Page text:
The process Hutchings and Shumate are selling improves solar cell efficiency by roughly 10 percent and reduces the amount of silver used in the production of solar panels by a third.
How exactly does the process work? To paraphrase Shumate, a solar cell is like a battery powered by the sun – with a negative part and a positive part right on top of it.
The positive part needs to really charged so that less silver can be used but, typically, that charging process lessens the solar cell’s ability to change the sun’s energy into electricity.
What Picasolar does to solve the dilemma is “trick” the solar cell into thinking that it’s less positive on the surface, which increases the cell’s efficiency. That process also allows Picasolar to use less silver in the solar cell.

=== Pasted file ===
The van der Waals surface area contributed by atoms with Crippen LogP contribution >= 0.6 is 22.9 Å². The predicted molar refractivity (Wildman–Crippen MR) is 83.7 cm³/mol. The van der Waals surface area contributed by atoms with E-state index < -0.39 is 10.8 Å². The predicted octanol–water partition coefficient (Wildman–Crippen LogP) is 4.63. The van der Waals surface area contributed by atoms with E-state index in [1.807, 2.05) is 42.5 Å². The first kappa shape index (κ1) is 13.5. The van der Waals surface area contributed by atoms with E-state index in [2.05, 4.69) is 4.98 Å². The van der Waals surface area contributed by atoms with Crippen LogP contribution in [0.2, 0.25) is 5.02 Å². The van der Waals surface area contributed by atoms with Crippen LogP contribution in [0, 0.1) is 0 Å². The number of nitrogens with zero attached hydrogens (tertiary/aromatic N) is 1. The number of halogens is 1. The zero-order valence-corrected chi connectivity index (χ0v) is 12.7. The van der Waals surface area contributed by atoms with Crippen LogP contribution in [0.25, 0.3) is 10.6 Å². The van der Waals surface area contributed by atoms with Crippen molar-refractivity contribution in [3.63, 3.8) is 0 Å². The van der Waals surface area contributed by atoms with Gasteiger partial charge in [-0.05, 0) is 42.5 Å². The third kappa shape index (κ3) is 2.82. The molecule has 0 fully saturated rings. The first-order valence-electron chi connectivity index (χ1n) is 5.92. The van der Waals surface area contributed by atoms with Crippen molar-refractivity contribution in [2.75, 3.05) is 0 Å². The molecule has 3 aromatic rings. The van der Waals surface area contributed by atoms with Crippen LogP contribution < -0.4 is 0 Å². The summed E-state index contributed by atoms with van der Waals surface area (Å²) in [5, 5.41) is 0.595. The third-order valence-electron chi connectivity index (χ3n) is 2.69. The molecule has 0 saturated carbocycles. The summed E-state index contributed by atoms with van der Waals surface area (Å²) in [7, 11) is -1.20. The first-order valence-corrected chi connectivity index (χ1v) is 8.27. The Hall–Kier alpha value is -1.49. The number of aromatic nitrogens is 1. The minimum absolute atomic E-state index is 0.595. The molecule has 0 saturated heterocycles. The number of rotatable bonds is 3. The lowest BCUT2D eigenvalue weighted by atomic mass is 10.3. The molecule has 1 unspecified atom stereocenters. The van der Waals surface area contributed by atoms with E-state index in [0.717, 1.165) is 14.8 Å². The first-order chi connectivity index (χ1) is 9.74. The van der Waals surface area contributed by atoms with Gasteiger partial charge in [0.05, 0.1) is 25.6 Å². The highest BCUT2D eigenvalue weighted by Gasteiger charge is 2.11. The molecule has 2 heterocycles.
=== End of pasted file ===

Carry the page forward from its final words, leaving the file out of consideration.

How does Picasolar “trick” the solar cell? The company uses a process that introduces atomic hydrogen, which is split from H2 using tungsten filaments heated to 1900 degrees Celsius.
The unique technology is making a lot of people in the renewable energy industry very excited. Picasolar won more than $300,000 in a graduate business plan competition in 2013 and, last year, received an $800,000 federal Sunshot Initiative Award, along with $1.2 million in equity capital. This spring, they also won a prestigious Edison Award for the development of such a remarkable technological advancement.
Hutchings explained, “Our average target manufacturer who produces about a gigawatt of solar panels every year would save, on average, about $140 million dollars each and every year through reduced silver and increased efficiency.”